Advanced Drillships Become Burden for Owners as Business Dries Up

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March 30, 2015

Transocean’s Discoverer Americas drillship. Photo (c) MarineTraffic/Danny Faulkner

ReutersBy Sneha Banerjee and Swetha Gopinath

(Reuters) – Not so long ago, advanced drillships costing more than half a billion dollars each and capable of operating in ever-deeper waters practically guaranteed big profits for oil-rig operators.

Now, with oil prices down by half since June, many have become a burden on their owners as drilling activity slows.

Drillship operators face a more brutal hit to margins than they did after the oil-price crash of 2008 because of the huge cost of maintaining the more than $10 billion worth of state-of-the-art vessels that have been idled at sea, analysts say.

Noble Corp Plc, Ensco Plc and Transocean Ltd are among companies that have invested in advanced rigs which, unlike older jack-up rigs that attach to the ocean floor, rely on dynamic positioning systems using thrusters to keep them in position.

And it’s these thrusters that are the problem. They need to be removed to allow the rig to be parked in the shallower waters of most harbors – a costly and difficult process.

This means that in most cases, owners need to keep rigs at sea with a crew and the thrusters running even when there’s no work.

Maintaining an idle dynamic-positioning rig costs up to $200,000 a day at sea, compared with less than $100,000 for older rigs that can be towed to port, according to industry estimates.

Noble has retired one rig with a dynamic positioning system, which was built in 1981 and last upgraded in 2006. The cost of repairs and maintenance “did not make sense,” spokesman John Breed said, citing the rig’s age and limited technology.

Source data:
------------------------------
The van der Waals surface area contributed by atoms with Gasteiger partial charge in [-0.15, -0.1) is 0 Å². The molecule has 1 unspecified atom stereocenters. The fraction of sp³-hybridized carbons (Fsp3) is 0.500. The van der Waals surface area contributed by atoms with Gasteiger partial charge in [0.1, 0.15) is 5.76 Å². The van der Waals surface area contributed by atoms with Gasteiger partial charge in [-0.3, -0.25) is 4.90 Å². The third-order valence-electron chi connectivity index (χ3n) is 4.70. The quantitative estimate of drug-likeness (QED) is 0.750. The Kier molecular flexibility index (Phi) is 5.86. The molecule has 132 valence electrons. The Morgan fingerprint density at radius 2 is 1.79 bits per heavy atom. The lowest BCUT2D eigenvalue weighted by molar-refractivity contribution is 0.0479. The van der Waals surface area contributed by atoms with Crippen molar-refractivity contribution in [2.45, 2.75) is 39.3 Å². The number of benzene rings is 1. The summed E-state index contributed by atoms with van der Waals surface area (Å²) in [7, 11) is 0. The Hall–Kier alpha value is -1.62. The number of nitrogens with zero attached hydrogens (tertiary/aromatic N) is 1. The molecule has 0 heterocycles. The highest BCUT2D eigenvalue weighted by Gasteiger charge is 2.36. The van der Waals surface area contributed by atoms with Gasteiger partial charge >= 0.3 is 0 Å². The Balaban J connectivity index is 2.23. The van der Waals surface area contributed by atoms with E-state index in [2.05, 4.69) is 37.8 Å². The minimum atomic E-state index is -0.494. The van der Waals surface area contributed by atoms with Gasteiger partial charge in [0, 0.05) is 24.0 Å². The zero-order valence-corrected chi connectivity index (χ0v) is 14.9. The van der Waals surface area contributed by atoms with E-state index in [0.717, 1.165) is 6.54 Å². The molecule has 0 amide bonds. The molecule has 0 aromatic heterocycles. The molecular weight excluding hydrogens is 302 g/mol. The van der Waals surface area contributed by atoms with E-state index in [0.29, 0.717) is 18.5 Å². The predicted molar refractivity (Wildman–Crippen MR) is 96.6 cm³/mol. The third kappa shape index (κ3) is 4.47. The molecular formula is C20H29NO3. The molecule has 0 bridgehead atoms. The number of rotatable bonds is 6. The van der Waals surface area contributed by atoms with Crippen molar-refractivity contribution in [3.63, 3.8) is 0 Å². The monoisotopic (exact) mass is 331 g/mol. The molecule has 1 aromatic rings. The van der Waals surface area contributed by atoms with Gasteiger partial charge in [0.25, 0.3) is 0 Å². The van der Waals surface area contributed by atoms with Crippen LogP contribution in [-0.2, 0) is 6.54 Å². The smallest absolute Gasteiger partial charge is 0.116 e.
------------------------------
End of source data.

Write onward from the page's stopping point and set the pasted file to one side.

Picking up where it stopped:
As overhead costs rise and work becomes scarce, margins are shrinking.

Diamond Offshore’s net margins, for example, are expected to shrink to 8.6 percent this year and 4.8 percent in 2016, according to Deutsche Bank. That compares with about 37 percent in 2008 and 2009.

The drop could be just as dramatic for Noble, Transocean and Atwood Oceanics Inc, according to Reuters calculations.

Atwood, though, could be better positioned than its rivals, and may be the only major offshore driller to post a higher net profit this year, according to Thomson Reuters I/B/E/S.

With more than half its drillships built in the last five years, the company has one of the most efficient fleets in the industry. Still, Atwood has delayed the delivery of two rigs because it is cheaper to pay parking fees at shipyards than to pay for maintenance on uncontracted rigs.

The company will pay between $15,000 and $50,000 per day to maintain these rigs, Chief Financial Officer Mark Mey said.

Currently, 192 rigs around the world are equipped with dynamic positioning systems, compared with 71 at the start of 2009, according to Evercore ISI analyst James West.

Of these, about 26 have been idled at sea or shut down altogether. Eight are owned by Transocean and five by Ensco, while Diamond Offshore Drilling Inc and Noble each have two out of work.

“Expect more delays in rig deliveries and continued rig stacking, compounding already falling margins,” said David Zusman, chief investment officer at Talara Capital Management. (Writing by Sayantani Ghosh in Bengaluru; Editing by Ted Kerr)

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